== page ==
By Angelo Balagtas, GLOBUS Correspondent
“Spratlys be turned into an international marine peace park so the countries will suspend all their territorial claims for 50 or 100 years and allow the reef to regrow and be the breeding ground of the fish”Supreme Court Senior Associate Justice Antonio Carpio, 2016
The Spratly Islands, an archipelago in the South China Sea, have long been the subject of dispute as to its ownership. The South China Sea, Covering an area of 800,000 square kilometers, is enclosed by China, Taiwan, the Philippines, Malaysia, Brunei, Indonesia, Singapore, and Vietnam, resulting in a number of actors within the dispute. The sea contains more than 200 identified islands, islets, reefs, shoals, sand cays, and banks, as well as four major archipelagos, including the Spratly Islands (Nansha).
The archipelagos hold within it a very diverse marine ecosystem, acting as an important source of larvae for coastal ecosystems throughout the South China Sea. Because of this, the idea of setting up a peace park was proposed by John McManus in 2009, with the area dedicated to the “protection and maintenance of biological diversity” and “the promotion of peace and cooperation” (MPA News 2008).
The plan, on its surface, sounds very ideal and very feasible. Indeed, Justice Carpio even provided a solution for militarised zones to be converted into research facilities and ecotourism facilities. However, these plans have long been delayed because of a lack of unanimous agreement between all the affected nations. A quick google (or ecosia, for the more “sustainable”) search of ‘Marine Peace Park Spratly Islands’ would pull up relevant articles from nothing later than 2016, which suggests that there has been little or no progress as to the development of said Peace Park. That, or perhaps there is a lack of transparency with the actions that are being discussed by the nations involved. In either case, it is evident that the inability to come into consensus as to how best to solve the issue is stalling any form of progress whatsoever.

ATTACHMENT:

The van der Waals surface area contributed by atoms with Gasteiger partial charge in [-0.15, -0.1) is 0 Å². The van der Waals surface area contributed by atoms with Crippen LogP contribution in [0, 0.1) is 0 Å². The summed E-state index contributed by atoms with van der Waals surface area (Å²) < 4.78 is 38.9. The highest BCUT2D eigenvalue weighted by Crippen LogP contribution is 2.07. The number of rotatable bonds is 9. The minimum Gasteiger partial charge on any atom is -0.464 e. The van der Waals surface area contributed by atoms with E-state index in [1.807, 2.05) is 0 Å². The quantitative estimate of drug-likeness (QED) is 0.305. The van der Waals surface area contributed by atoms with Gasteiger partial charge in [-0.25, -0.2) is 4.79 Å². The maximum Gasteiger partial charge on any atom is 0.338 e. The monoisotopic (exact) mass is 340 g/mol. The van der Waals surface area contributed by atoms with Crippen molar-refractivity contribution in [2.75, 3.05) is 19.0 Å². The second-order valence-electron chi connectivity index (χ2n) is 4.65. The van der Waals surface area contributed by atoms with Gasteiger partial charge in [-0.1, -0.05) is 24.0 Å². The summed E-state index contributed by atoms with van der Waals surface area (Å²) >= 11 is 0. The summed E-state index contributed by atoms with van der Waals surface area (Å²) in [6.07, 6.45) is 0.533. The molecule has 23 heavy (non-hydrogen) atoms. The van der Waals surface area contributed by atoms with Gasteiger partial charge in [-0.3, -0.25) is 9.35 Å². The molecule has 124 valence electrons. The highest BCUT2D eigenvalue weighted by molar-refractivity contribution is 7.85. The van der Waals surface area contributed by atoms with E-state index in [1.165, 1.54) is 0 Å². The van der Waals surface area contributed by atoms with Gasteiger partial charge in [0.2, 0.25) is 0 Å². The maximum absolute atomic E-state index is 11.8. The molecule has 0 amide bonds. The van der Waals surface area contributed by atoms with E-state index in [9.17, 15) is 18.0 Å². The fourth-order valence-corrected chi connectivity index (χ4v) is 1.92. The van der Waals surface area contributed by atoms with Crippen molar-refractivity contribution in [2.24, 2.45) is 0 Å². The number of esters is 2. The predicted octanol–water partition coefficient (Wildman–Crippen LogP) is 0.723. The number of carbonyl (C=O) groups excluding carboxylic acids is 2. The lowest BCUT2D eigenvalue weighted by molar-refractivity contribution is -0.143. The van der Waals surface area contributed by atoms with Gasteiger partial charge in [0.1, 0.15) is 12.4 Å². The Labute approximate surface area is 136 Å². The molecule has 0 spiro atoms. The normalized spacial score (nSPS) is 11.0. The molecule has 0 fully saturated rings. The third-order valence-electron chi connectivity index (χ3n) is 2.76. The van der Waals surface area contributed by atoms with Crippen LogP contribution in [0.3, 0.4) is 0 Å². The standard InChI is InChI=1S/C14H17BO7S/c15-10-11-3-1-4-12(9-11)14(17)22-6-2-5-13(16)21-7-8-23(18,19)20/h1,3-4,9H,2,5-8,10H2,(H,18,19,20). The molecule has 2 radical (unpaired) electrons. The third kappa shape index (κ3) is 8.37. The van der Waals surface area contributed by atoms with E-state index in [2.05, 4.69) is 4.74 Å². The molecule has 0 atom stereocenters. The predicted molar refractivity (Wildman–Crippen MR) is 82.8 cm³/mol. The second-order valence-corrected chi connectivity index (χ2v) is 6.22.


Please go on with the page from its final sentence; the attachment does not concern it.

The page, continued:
However, the protection of the marine ecological environment is a global issue, rendering the lack of urgent action extremely distressing. Is a Peace Park indeed the solution to the problem at hand? Yes, in an ideal world. In Justice Carpio’s words, it is a ‘win-win solution for everybody’. Disputes are resolved for the next 50 to 100 years. However it cannot be denied that the level of commitment that it requires may be too much for some of the countries involved.
With sustainability looking like it will continue to be this new decade’s buzzword, (and for good reason) perhaps bringing up this conversation again is important. Perhaps the approach must be changed. Perhaps, even, an entirely new solution should be proposed. In whichever scenario is chosen, it is important to remember that the issue at hand affects not simply one country, nor is it limited to the few countries within the boundaries of the South China Sea, but has a worldwide impact. Therefore solutions may need to consider International Cooperation, or perhaps even pressure in order to actualize movement.